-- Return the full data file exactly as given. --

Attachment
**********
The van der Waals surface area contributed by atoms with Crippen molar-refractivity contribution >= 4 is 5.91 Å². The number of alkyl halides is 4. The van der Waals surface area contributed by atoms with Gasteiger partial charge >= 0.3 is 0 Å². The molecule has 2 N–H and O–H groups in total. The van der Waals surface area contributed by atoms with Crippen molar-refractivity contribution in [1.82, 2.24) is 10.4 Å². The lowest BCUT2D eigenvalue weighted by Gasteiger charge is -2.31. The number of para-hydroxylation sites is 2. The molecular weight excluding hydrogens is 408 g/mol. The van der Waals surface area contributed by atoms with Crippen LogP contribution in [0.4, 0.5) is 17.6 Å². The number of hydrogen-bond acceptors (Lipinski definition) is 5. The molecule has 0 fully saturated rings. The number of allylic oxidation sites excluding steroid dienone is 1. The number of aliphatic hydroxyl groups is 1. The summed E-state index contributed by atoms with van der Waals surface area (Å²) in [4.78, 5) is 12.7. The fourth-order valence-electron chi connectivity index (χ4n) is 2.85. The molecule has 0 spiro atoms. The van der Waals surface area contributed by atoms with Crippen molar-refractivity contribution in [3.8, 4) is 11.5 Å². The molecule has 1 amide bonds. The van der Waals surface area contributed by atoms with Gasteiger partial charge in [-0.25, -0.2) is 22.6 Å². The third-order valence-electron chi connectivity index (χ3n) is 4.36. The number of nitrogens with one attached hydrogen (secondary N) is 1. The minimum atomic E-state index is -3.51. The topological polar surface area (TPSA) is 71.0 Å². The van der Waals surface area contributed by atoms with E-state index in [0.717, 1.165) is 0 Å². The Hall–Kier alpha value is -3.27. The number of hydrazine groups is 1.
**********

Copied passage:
The van der Waals surface area contributed by atoms with Crippen molar-refractivity contribution >= 4 is 5.91 Å². The number of alkyl halides is 4. The van der Waals surface area contributed by atoms with Gasteiger partial charge >= 0.3 is 0 Å². The molecule has 2 N–H and O–H groups in total. The van der Waals surface area contributed by atoms with Crippen molar-refractivity contribution in [1.82, 2.24) is 10.4 Å². The lowest BCUT2D eigenvalue weighted by Gasteiger charge is -2.31. The number of para-hydroxylation sites is 2. The molecular weight excluding hydrogens is 408 g/mol. The van der Waals surface area contributed by atoms with Crippen LogP contribution in [0.4, 0.5) is 17.6 Å². The number of hydrogen-bond acceptors (Lipinski definition) is 5. The molecule has 0 fully saturated rings. The number of allylic oxidation sites excluding steroid dienone is 1. The number of aliphatic hydroxyl groups is 1. The summed E-state index contributed by atoms with van der Waals surface area (Å²) in [4.78, 5) is 12.7. The fourth-order valence-electron chi connectivity index (χ4n) is 2.85. The molecule has 0 spiro atoms. The van der Waals surface area contributed by atoms with Crippen molar-refractivity contribution in [3.8, 4) is 11.5 Å². The molecule has 1 amide bonds. The van der Waals surface area contributed by atoms with Gasteiger partial charge in [-0.25, -0.2) is 22.6 Å². The third-order valence-electron chi connectivity index (χ3n) is 4.36. The number of nitrogens with one attached hydrogen (secondary N) is 1. The minimum atomic E-state index is -3.51. The topological polar surface area (TPSA) is 71.0 Å². The van der Waals surface area contributed by atoms with E-state index in [0.717, 1.165) is 0 Å². The Hall–Kier alpha value is -3.27. The number of hydrazine groups is 1.